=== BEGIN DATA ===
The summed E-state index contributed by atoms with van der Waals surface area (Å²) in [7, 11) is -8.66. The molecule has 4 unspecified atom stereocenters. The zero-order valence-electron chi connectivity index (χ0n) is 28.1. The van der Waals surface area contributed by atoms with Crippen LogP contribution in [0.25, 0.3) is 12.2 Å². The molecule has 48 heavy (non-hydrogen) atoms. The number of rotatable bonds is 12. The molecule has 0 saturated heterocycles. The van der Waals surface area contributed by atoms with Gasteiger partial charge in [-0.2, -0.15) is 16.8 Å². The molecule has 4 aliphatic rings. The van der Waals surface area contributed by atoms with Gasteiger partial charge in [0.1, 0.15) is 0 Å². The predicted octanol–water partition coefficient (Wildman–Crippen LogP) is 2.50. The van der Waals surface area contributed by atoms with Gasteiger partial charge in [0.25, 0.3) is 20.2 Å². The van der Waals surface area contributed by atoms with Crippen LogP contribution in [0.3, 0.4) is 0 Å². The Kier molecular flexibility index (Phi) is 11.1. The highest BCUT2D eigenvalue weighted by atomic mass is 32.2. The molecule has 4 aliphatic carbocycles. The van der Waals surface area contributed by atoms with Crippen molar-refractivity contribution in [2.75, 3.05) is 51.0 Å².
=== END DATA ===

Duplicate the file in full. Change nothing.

The summed E-state index contributed by atoms with van der Waals surface area (Å²) in [7, 11) is -8.66. The molecule has 4 unspecified atom stereocenters. The zero-order valence-electron chi connectivity index (χ0n) is 28.1. The van der Waals surface area contributed by atoms with Crippen LogP contribution in [0.25, 0.3) is 12.2 Å². The molecule has 48 heavy (non-hydrogen) atoms. The number of rotatable bonds is 12. The molecule has 0 saturated heterocycles. The van der Waals surface area contributed by atoms with Gasteiger partial charge in [-0.2, -0.15) is 16.8 Å². The molecule has 4 aliphatic rings. The van der Waals surface area contributed by atoms with Gasteiger partial charge in [0.1, 0.15) is 0 Å². The predicted octanol–water partition coefficient (Wildman–Crippen LogP) is 2.50. The van der Waals surface area contributed by atoms with Gasteiger partial charge in [0.25, 0.3) is 20.2 Å². The van der Waals surface area contributed by atoms with Crippen LogP contribution in [0.3, 0.4) is 0 Å². The Kier molecular flexibility index (Phi) is 11.1. The highest BCUT2D eigenvalue weighted by atomic mass is 32.2. The molecule has 4 aliphatic carbocycles. The van der Waals surface area contributed by atoms with Crippen molar-refractivity contribution in [2.75, 3.05) is 51.0 Å².